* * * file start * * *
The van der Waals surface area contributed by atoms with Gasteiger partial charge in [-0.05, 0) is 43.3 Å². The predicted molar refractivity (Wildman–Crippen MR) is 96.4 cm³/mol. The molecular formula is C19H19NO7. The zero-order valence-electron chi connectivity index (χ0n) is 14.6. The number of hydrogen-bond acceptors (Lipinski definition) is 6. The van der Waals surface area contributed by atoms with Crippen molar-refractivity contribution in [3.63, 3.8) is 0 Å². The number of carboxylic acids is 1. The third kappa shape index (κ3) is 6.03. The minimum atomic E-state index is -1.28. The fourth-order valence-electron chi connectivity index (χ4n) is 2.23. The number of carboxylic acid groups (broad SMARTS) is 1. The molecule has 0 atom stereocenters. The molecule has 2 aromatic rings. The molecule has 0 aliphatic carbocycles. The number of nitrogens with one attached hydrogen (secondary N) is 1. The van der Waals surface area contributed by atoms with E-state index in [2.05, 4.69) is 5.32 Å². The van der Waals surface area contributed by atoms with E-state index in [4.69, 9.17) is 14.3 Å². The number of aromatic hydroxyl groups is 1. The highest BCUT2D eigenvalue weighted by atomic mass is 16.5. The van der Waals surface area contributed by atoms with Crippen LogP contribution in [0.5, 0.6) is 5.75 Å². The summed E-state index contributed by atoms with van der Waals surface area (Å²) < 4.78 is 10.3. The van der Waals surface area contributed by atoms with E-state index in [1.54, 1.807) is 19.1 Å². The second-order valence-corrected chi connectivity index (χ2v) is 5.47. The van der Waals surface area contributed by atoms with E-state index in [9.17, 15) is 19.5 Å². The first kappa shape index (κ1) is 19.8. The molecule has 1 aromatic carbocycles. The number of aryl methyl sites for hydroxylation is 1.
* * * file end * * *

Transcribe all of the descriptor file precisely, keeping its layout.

The van der Waals surface area contributed by atoms with Gasteiger partial charge in [-0.05, 0) is 43.3 Å². The predicted molar refractivity (Wildman–Crippen MR) is 96.4 cm³/mol. The molecular formula is C19H19NO7. The zero-order valence-electron chi connectivity index (χ0n) is 14.6. The number of hydrogen-bond acceptors (Lipinski definition) is 6. The van der Waals surface area contributed by atoms with Crippen molar-refractivity contribution in [3.63, 3.8) is 0 Å². The number of carboxylic acids is 1. The third kappa shape index (κ3) is 6.03. The minimum atomic E-state index is -1.28. The fourth-order valence-electron chi connectivity index (χ4n) is 2.23. The number of carboxylic acid groups (broad SMARTS) is 1. The molecule has 0 atom stereocenters. The molecule has 2 aromatic rings. The molecule has 0 aliphatic carbocycles. The number of nitrogens with one attached hydrogen (secondary N) is 1. The van der Waals surface area contributed by atoms with E-state index in [2.05, 4.69) is 5.32 Å². The van der Waals surface area contributed by atoms with E-state index in [4.69, 9.17) is 14.3 Å². The number of aromatic hydroxyl groups is 1. The highest BCUT2D eigenvalue weighted by atomic mass is 16.5. The van der Waals surface area contributed by atoms with Crippen LogP contribution in [0.5, 0.6) is 5.75 Å². The summed E-state index contributed by atoms with van der Waals surface area (Å²) < 4.78 is 10.3. The van der Waals surface area contributed by atoms with E-state index in [1.54, 1.807) is 19.1 Å². The second-order valence-corrected chi connectivity index (χ2v) is 5.47. The van der Waals surface area contributed by atoms with E-state index in [9.17, 15) is 19.5 Å². The first kappa shape index (κ1) is 19.8. The molecule has 1 aromatic carbocycles. The number of aryl methyl sites for hydroxylation is 1.